The treatment of choice is the surgical excision of the loose bodies and synovectomy, either arthroscopically or open approach. The recurrence rate of the disease is 3–23% and is due to incomplete excision of the pathological tissue, with recurrence rates of almost 50% when only loose bodies are removed without synovectomy. Synovial chondrosarcoma can occur in preexisting synovial chondromatosis but is a rare occurrence and the differentiating features are rapidly enlarging recurrent swelling.2-8

Synovial chondromatosis to chondrosarcoma transformation is a rare phenomenon, and the symptoms that can be suggestive of such transformation of recurrence of swelling, rapid increase in the size of the swelling, bony invasion on X-ray, or medullary invasion on MRI. The confirmation of such transformation requires a histological diagnosis of synovial chondromatosis before the diagnosis of chondrosarcoma at the same anatomical site or the diagnosis of both conditions in the same resected specimen.7,8

Primary synovial chondromatosis affects large joints and rarely involves smaller joints of the foot. In this case report, we presented such a rare presentation of a recurrent synovial chondromatosis of the fifth metatarsophalangeal joint. Biopsy should always be done before the excision of the swelling to rule out any malignant transformation, and in our study, this was our drawback as we proceeded directly with excisional biopsy. The excision biopsy specimen should always be sent for histopathology to rule out malignant transformation and for diagnosis confirmation.

CONCLUSION

The diagnosis of synovial chondromatosis or synovial chondromatosis requires a histopathological examination of the excised tissue. The treatment for synovial chondromatosis is synovectomy and loose body removal either as an arthroscopic or open procedure, and incomplete synovectomy has been attributed to higher recurrence rates. Malignant transformation though rare, has also been described and should always be suspected in a recurrent disease that has rapid growth and bone destruction and requires histopathological examination.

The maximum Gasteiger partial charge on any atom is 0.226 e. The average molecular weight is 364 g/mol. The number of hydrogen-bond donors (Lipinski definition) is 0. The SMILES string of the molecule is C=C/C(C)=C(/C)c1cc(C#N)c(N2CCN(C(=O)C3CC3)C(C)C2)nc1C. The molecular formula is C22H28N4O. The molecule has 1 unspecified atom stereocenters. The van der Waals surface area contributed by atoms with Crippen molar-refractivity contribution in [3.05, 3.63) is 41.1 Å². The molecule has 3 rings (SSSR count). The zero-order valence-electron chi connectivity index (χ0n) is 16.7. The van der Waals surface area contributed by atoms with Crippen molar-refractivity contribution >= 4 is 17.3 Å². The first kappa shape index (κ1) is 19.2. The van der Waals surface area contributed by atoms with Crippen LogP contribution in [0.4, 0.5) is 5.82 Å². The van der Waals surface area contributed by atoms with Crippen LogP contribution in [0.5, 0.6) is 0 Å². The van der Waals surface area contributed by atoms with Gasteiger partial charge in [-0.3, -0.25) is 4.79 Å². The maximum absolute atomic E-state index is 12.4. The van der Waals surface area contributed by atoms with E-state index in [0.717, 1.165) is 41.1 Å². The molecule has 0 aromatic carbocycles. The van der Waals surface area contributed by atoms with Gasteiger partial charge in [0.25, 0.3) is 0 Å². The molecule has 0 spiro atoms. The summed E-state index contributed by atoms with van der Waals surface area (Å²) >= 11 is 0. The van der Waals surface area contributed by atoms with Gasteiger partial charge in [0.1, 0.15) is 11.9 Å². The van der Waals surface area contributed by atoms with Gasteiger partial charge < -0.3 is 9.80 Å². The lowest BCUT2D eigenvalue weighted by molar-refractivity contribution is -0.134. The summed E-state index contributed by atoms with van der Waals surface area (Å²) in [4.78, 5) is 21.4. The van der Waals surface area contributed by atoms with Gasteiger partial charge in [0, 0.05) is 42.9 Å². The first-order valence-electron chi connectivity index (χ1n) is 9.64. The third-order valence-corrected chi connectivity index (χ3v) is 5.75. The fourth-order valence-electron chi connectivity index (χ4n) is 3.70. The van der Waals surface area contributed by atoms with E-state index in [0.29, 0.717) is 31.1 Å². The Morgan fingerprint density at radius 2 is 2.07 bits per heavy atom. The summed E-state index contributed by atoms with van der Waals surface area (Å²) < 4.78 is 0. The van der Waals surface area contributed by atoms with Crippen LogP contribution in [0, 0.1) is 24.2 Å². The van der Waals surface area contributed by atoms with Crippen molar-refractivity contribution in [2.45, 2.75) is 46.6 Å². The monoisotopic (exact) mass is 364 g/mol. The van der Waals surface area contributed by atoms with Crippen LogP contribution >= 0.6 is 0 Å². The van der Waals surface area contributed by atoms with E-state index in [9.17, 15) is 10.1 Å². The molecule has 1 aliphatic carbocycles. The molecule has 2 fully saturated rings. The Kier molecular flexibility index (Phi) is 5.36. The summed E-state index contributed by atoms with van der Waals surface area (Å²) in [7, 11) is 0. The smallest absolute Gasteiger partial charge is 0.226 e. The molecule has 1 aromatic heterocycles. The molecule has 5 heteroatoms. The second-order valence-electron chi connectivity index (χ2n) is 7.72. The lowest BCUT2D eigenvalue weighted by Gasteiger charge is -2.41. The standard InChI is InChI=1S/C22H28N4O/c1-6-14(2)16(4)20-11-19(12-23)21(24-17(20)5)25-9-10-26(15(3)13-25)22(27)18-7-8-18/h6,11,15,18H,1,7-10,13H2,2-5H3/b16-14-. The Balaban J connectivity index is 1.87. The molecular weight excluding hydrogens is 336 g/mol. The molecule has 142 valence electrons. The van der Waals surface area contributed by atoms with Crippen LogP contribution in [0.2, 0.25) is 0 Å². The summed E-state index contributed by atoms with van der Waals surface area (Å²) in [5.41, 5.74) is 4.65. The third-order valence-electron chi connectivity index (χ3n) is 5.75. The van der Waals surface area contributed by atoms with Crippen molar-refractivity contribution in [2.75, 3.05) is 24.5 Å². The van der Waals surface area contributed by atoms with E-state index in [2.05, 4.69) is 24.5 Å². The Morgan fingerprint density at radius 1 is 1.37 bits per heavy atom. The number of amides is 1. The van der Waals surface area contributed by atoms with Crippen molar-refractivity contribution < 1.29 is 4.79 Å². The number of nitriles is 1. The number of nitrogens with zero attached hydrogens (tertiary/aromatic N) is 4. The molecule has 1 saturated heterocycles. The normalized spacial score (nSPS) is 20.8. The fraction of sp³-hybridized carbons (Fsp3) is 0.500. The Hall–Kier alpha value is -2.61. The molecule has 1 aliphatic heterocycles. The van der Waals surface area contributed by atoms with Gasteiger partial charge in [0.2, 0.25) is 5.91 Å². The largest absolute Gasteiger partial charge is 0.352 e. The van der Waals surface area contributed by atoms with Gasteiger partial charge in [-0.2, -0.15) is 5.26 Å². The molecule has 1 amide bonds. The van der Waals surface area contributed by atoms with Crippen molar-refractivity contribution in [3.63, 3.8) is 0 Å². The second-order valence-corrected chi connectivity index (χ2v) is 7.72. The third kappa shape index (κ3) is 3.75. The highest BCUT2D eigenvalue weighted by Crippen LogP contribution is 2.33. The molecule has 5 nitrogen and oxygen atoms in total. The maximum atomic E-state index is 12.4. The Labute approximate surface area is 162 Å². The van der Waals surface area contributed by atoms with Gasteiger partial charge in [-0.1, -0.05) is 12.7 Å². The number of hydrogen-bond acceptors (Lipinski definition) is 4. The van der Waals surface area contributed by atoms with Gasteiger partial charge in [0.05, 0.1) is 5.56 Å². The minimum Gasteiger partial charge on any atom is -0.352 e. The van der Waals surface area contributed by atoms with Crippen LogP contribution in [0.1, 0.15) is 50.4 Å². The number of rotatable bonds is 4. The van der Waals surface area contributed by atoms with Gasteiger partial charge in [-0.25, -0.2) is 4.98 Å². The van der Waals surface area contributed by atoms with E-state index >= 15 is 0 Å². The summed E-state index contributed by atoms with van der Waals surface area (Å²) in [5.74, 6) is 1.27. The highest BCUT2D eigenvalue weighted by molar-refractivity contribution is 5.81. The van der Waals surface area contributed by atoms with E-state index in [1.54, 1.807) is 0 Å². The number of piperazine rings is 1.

ORCID

Sai Krishna MLV https://orcid.org/0000-0001-7993-9069

REFERENCES

1. McKenzie G, Raby N, Ritchie D. A pictorial review of primary synovial osteochondromatosis. Eur Radiol 2008;18(11):2662–2669. DOI: 10.1007/s00330-008-1024-8

2. Chiang CH, Jou IM, Wang PH, et al. Synovial osteochondromatosis of the second metatarsophalangeal joint: a case report. J Foot Ankle Surg 2011;50(4):458–461. DOI: 10.1053/j.jfas.2011.03.015

3. Galat DD, Ackerman DB, Spoon D, et al. Synovial chondromatosis of the foot and ankle. Foot Ankle Int 2008;29(3):312–317. DOI: 10.3113/FAI.2008.0312

4. Brucher N, Faruch-Bilfeld M, Molinier F, et al. Primary synovial osteochondromatosis of the first interphalangeal joint of the foot: a case report. Diagn Interv Imaging 2014;95(4):451–453. DOI: 10.1016/j.diii.2013.10.003

5. Kim JB, Song IS, Shin SY, et al. Primary synovial chondromatosis of the talonavicular joint: a case report. Foot Ankle Surg 2016;22(4):e25–e28. DOI: 10.1016/j.fas.2016.08.003

6. Matsuyama T, Suzuki T, Yoshida Y, et al. Synovial osteochondromatosis of the metatarsophalangeal joint of the great toe. Gan No Rinsho 1986;32(9):1051–1055. PMID: 3747157.

7. McCarthy C, Anderson WJ, Vlychou M, et al. Primary synovial chondromatosis: a reassessment of malignant potential in 155 cases. Skeletal Radiol 2016;45(6):755–762. DOI: 10.1007/s00256-016-2353-3

8. Anract P, Katabi M, Forest M, et al. Synovial chondromatosis and chondrosarcoma. A study of the relationship between these two diseases. Rev Chir Orthop Reparatrice Appar Mot 1996;82(3):216–224. PMID: 9005459.

9. Fetsch JF, Vinh TN, Remotti F, et al. Tenosynovial (extraarticular) chondromatosis: an analysis of 37 cases of an underrecognized clinicopathologic entity with a strong predilection for the hands and feet and a high local recurrence rate. Am J Surg Pathol 2003;27(9):1260–1268. DOI: 10.1097/00000478-200309000-00010

________________________
© The Author(s). 2024 Open Access This article is distributed under the terms of the Creative Commons Attribution 4.0 International License (https://creativecommons.org/licenses/by-nc/4.0/), which permits unrestricted use, distribution, and non-commercial reproduction in any medium, provided you give appropriate credit to the original author(s) and the source, provide a link to the Creative Commons license, and indicate if changes were made. The Creative Commons Public Domain Dedication waiver (http://creativecommons.org/publicdomain/zero/1.0/) applies to the data made available in this article, unless otherwise stated.